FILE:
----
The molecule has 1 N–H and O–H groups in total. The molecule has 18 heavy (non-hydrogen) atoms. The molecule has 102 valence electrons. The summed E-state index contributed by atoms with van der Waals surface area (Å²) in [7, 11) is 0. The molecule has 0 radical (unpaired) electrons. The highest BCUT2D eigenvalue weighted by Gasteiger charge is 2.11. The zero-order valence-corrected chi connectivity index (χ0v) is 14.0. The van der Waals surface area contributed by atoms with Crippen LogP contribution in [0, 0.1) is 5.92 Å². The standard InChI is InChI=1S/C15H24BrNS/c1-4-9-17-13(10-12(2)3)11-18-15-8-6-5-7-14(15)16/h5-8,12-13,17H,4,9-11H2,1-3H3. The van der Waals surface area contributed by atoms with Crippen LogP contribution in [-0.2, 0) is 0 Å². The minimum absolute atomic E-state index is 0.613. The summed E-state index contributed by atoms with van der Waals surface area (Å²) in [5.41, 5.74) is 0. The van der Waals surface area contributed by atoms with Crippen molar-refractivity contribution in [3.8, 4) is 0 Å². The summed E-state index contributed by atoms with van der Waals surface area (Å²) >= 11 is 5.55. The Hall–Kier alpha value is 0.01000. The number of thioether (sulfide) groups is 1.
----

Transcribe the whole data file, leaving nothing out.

The molecule has 1 N–H and O–H groups in total. The molecule has 18 heavy (non-hydrogen) atoms. The molecule has 102 valence electrons. The summed E-state index contributed by atoms with van der Waals surface area (Å²) in [7, 11) is 0. The molecule has 0 radical (unpaired) electrons. The highest BCUT2D eigenvalue weighted by Gasteiger charge is 2.11. The zero-order valence-corrected chi connectivity index (χ0v) is 14.0. The van der Waals surface area contributed by atoms with Crippen LogP contribution in [0, 0.1) is 5.92 Å². The standard InChI is InChI=1S/C15H24BrNS/c1-4-9-17-13(10-12(2)3)11-18-15-8-6-5-7-14(15)16/h5-8,12-13,17H,4,9-11H2,1-3H3. The van der Waals surface area contributed by atoms with Crippen LogP contribution in [-0.2, 0) is 0 Å². The minimum absolute atomic E-state index is 0.613. The summed E-state index contributed by atoms with van der Waals surface area (Å²) in [5.41, 5.74) is 0. The van der Waals surface area contributed by atoms with Crippen molar-refractivity contribution in [3.8, 4) is 0 Å². The summed E-state index contributed by atoms with van der Waals surface area (Å²) >= 11 is 5.55. The Hall–Kier alpha value is 0.01000. The number of thioether (sulfide) groups is 1.